As certain genres of game continue to get overly bloated in the App Store, the first question on my mind is always “what sets this game apart?” In the case of Mooniz, I’m not sure how to answer that question. The game is fun and is certainly a solid entry in the ever growing category of matching games, but it doesn’t really do anything that I haven’t seen before. I’m also a bit concerned about the difficulty level given that this is supposed to be a casual game. Still, the bouncy music and colorful mooniz that make up the world of Mooniz somewhat make up for the brutal nature of the game play.
Before you argue that this isn’t a matching game, I’m not really sure what else you’d categorize it as. It’s certainly not a Bejeweled type game, but you are trying to match objects of the same color. In this case it just happens to be large groups of them instead of just 3, 4 or 5. The overriding goal of the game is to earn as many points as you can so that you can get lots of coins. In classic mode you’re trying to earn enough stars to move on to the next level. You’re also trying to earn stars in Rush mode, but here for every 100 stars you earn you simply get to play a frenzied mode where you tap individual mooniz to get rid of them.
Points are earned by clearing away groups of like colored mooniz, and stars are earned by clearing away large enough groups. The problem is that the game is timed (a minute per level in Classic mode and a minute and a half total in Rush mode), so you don’t always have time to maneuver the board to your liking to get large groups. The thing is, you really need to get points, because as I mentioned before points turn into coins, and what I didn’t mention yet is that coins will buy you power ups. In the game’s first update they did institute a feature where once every six hours that you are connected to the internet you can get a bunch of free coins. Take advantage of this every chance you remember, even if you’re not actually planning on playing the game while you’re connected.
The game is already difficult to play, but it’s even harder if you don’t have power ups. There are some default ones in the game, but the “premium” ones are much better. These include “loco”, which eliminates all mooniz on screen except the color with the highest count, “nuke”, which eliminates all mooniz of a certain color, and extra time, which adds five seconds to the clock (doesn’t sound like a lot, but trust me, it’s useful). Premium power ups cost 25 coins apiece, and you get to keep them for 3 games.
The trouble is that I very rarely even make it up to level 7 in Classic mode, which will net me somewhere between 10-15 coins, and I’m lucky if I even get 10 coins in Rush mode. This means that for every 3 power ups I buy, I’m lucky to earn coins enough to buy 2 more when those run out. If it weren’t for the daily bonuses from being connected to the internet, I’d have to play quite a few games without cool power ups. Personally, I’ve always found that the fun of causal games is reaching insanely high levels every time you play, and I feel like they maybe just went a bit overboard with the difficulty on Mooniz.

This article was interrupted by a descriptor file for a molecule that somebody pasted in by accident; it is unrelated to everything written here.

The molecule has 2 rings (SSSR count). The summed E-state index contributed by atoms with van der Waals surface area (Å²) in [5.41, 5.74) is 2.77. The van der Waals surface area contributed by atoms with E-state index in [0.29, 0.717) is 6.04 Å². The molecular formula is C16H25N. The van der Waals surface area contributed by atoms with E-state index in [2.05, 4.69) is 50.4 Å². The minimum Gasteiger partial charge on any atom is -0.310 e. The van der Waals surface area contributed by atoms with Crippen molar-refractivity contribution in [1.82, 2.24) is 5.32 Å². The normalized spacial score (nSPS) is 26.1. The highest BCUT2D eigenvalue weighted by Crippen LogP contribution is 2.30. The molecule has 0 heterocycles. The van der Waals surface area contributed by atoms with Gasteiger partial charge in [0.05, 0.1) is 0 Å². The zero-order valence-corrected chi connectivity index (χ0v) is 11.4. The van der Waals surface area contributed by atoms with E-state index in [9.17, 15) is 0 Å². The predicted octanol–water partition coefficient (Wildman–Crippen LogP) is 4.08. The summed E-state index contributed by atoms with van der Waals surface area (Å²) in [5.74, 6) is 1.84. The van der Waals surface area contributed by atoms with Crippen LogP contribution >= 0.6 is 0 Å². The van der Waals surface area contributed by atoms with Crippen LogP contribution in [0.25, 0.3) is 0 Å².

The graphics are probably the highlight of the game. The Mooniz are quite charming, and they have these huge grins on their faces, even when they turn into skulls because you’ve accidentally tapped a group with less than 3 of them. A little bit of animation aside from them falling into the pile might be nice, but overall the critters are a joy to look at. The sound effects are pretty decent as well. I especially like the fact that each of the different color Mooniz makes a different noise when you tap it. This may not seem like a big deal, but to me it says the developers were willing to put extra effort into the small details, which I feel is pretty important. The music is ok and suits the atmosphere of the game, but it would be nice to have at least a couple of different songs to choose from. It does tend to get old after a while.
Mooniz is certainly an entertaining game – there’s no question I’ve enjoyed my time playing it. However, I’m not really sure the game does much to stand out from the crowd. The “cute” look is in these days, so you’d be more hard pressed to find a game that didn’t have quirky characters, and the level of difficulty makes me unsure whether the game is a casual game trying to appeal to more hardcore players or a hardcore game that missed the mark. If you’re a huge fan of matching games you’ll probably enjoy it, but if you’re easily frustrated when you don’t obtain high levels during game play, Mooniz is not the game for you.
Overall Score: 7/10
App Store Link